Personal Finance

Without the coronavirus pandemic, these jobs probably wouldn't have existed

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Key Points
  • The coronavirus pandemic has forced restaurants, stores, theaters and other businesses across the country to shut down, and a quarter of American workers have filed for unemployment benefits.
  • Yet the public health crisis has also created some new jobs.
  • Here are eight positions that are likely to only grow in popularity. 

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Miguel Pereira | Getty Images

As the coronavirus has forced businesses, restaurants, stores and theaters across the country to shut down, a quarter of American workers have filed for unemployment benefits.

At the same time, the public health crisis has created some new jobs.

As companies weigh how to reopen and bring staff back in a safe way, temperature screeners and Covid-19 testers will be needed. With parties and conferences unfolding over screens, video platform support specialists could find it easy to get hired. 

"[W]e have a public health disaster that's created a wide range of roles needed to contain the disease and increase the confidence of American consumers," said Julia Pollak, a labor economist at ZipRecruiter, a job marketplace.

According to a list compiled for CNBC by Pollak, here are eight positions that are likely to only increase in popularity. 

1. Covid-19 testers 

These workers will conduct swab tests at hospitals, nursing homes, factories and offices.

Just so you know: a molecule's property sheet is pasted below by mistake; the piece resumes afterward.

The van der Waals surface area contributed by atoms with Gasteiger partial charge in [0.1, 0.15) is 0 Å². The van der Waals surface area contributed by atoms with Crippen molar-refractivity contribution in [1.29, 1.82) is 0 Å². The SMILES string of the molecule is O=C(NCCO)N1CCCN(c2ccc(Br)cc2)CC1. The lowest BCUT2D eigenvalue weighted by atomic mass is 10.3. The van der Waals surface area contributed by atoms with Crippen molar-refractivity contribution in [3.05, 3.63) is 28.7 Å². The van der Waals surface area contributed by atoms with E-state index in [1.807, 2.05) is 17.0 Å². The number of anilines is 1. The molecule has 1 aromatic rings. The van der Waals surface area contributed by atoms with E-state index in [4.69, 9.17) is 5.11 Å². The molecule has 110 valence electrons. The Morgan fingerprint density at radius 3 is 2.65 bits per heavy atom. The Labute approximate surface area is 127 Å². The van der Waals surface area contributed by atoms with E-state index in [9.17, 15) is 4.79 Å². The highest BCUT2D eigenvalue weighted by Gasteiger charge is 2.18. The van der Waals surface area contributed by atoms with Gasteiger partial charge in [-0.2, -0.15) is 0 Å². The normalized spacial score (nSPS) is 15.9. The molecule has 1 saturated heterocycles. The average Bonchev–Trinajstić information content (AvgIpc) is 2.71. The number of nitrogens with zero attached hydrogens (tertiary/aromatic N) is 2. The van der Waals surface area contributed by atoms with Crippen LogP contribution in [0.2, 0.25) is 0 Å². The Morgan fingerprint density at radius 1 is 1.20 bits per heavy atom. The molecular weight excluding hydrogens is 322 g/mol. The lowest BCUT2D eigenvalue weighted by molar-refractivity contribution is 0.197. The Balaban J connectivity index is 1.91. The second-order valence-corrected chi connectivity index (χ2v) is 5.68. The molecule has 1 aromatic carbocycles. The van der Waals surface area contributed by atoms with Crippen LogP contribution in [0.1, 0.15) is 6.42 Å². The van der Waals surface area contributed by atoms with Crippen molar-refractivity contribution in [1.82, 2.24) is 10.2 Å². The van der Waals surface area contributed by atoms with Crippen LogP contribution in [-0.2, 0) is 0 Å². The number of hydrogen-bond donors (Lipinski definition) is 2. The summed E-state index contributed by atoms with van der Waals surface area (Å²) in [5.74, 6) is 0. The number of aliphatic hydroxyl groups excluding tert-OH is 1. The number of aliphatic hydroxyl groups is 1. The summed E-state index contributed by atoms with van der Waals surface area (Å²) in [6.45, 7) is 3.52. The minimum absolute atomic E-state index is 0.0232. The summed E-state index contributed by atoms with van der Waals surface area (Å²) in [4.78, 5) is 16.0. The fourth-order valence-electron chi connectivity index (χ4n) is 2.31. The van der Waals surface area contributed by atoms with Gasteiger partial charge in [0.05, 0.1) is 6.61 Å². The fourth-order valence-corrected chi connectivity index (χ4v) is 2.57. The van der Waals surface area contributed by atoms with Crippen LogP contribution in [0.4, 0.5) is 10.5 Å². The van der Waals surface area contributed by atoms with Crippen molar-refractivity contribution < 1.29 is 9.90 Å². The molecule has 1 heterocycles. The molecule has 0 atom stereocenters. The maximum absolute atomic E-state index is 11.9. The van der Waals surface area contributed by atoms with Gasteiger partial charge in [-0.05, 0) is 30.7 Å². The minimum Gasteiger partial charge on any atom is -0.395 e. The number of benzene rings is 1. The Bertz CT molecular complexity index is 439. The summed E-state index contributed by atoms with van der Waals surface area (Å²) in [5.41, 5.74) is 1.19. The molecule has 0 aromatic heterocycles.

The positions will likely be filled by registered nurses and nursing assistants. The pay can be as high as $45 an hour.  "These opportunities are open to many people who are willing to invest in the skills training," Pollak said.

"And this will still be a growing job for quite a while as factories and companies reopen."

2. Covid-19 caregivers

Honor connects older adults with caregivers using its app-based technology.
Source: Honor

There's a surge in demand for caregivers to tend to the hundreds of thousands of Americans who've contracted Covid-19. Of course, people will want to consider the risks to their own health from such work. 

Wages typically go up to $25 an hour and may require training and certification. 

3. Contact tracers

Contact tracers call people who might have contracted the virus to provide tips and try to arrange testing.

The work can typically be done from home, part-time or full-time, and pays up to $25 an hour. 

4. Temperature screeners

Airports. Sports stadiums. Restaurants. Schools. Companies. In the pandemic era, all of these sites could have workers checking entrants' temperatures

Hourly pay can be up to $25. 

5. Bylaw enforcement officer 

Cities and towns are hiring officers, and people to assist officers, to follow up on complaints about people violating social distancing and other Covid-19-related policies, Pollak said.

The work can pay up to $30 an hour. 

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6. Screen manufacturers and installers

Businesses and schools will need to install plexiglass shields and dividers if they want to safely accommodate students, workers and customers.

As a result, there should be a high demand for people who can make and set up the structures. 

Wages can go up to $20 an hour.  

7. Face-mask makers

Getty Images | andresr

People around the country could be wearing face masks for years, according to some predictions, and so the demand for the coverings will stick around, too. 

Pollack expects companies to welcome back their employees with logo-branded masks. They could also be sold at sporting events and concerts, she said. 

Pay for people who can make the coverings can be as high as $18 an hour. 

8. Zoom support specialists

As teachers adapt to virtual classrooms, and doctors perform exams via screen, there's a growing need for video platform technical support.

"There's a huge demand for people who can help facilitate video meetings," Pollak said.  

Pay can go up to $25 an hour. 

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